As Joann Saxton stood before a Summit County judge Wednesday morning, she held up a photo of her son who was killed last October.
“Please, we are asking for the maximum sentence,” Saxton said during the sentencing of Robert Hanford, who had just been found guilty of her son’s murder. “What was done to my son was horrific, terrible. He was taken from all of us.”
Summit County Common Pleas Judge Tammy O’Brien sentenced Hanford to life in prison, the required penalty. He will be eligible for parole after 15 years.
“I’m sorry for your loss,” O’Brien told Saxton.
Hanford, 29, showed no reaction as he heard the verdicts and was sentenced. He plans to appeal.
The jury deliberated for only an hour Wednesday morning before returning verdicts of guilty on two counts of murder, one for purposely causing a death and another for causing a death as the result of felonious assault, and one count of felonious assault.
Prosecutors say Hanford stabbed and killed his longtime friend Mark Bates Jr., 27, on Oct. 1 at the Darrow Road home they shared.
Hanford, who testified during his trial, claimed he stabbed Bates after Bates attacked him. Prosecutors, however, argued his explanation didn’t match the physical evidence, including how Bates was stabbed five times with one being a fatal blow to the heart.
Saxton and several other family members of Bates attended the trial and sentencing.
Courtney Bates, Mark’s sister, said she and her brother, Jeffrey, have been destroyed by Mark’s death. She said Mark was like a dad to her after her father was killed in a car crash and was supposed to walk her down the aisle when she got married.
“Rob, I hope you realize what you’ve done to our family,” she told Hanford.
Alyssa James, 12, Mark’s cousin, said she doesn’t hate Hanford, but is disappointed in him.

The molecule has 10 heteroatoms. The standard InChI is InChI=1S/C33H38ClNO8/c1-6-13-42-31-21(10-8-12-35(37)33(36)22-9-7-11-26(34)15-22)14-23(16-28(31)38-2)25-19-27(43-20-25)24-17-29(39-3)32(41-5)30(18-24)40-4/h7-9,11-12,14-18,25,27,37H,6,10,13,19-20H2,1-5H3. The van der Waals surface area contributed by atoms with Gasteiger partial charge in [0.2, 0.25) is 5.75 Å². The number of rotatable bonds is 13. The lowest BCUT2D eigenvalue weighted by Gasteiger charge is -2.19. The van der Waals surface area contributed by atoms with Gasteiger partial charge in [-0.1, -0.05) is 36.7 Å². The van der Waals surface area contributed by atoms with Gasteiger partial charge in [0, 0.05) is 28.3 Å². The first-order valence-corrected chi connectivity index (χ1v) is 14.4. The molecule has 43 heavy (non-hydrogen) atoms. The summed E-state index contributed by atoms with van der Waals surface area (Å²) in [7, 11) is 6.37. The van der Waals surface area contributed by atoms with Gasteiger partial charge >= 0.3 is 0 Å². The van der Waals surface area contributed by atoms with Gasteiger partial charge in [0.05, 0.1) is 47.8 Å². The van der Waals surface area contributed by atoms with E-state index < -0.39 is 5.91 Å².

“I don’t understand why he did it,” she said, fighting tears. “He took my favorite cousin from me.”
Hanford apologized to Bates’ family in a brief statement before he was sentenced.
“I wish this would have never have happened,” he said. “It’s a tragedy.”
O’Brien merged the charges Hanford was convicted of and sentenced him on the first count of murder.
Wesley Buchanan and Rebecca Grabski, Hanford’s attorneys, said they were disappointed in the jury’s verdicts, but respect their decisions.
Larry Pantages, one of the jurors, said after the trial that the deciding factor was how Hanford’s explanation didn’t match the physical evidence, including the victim’s wounds and the layout of the room. He said Assistant Prosecutor Jennie Shuki advised jurors to weigh Hanford’s credibility.
“It came down to that,” said Pantages, a retired Beacon Journal editor.
Saxton said she was grateful for the help the family received from Twinsburg police and the prosecutor’s office.
“They are my son’s voice,” she said.
Saxton clutched a smiling photo of Bates throughout the trial.
“I wanted him to be present in the courtroom,” she said. “It was like my security.”
Stephanie Warsmith can be reached at 330-996-3705, firstname.lastname@example.org and on Twitter: @swarsmithabj.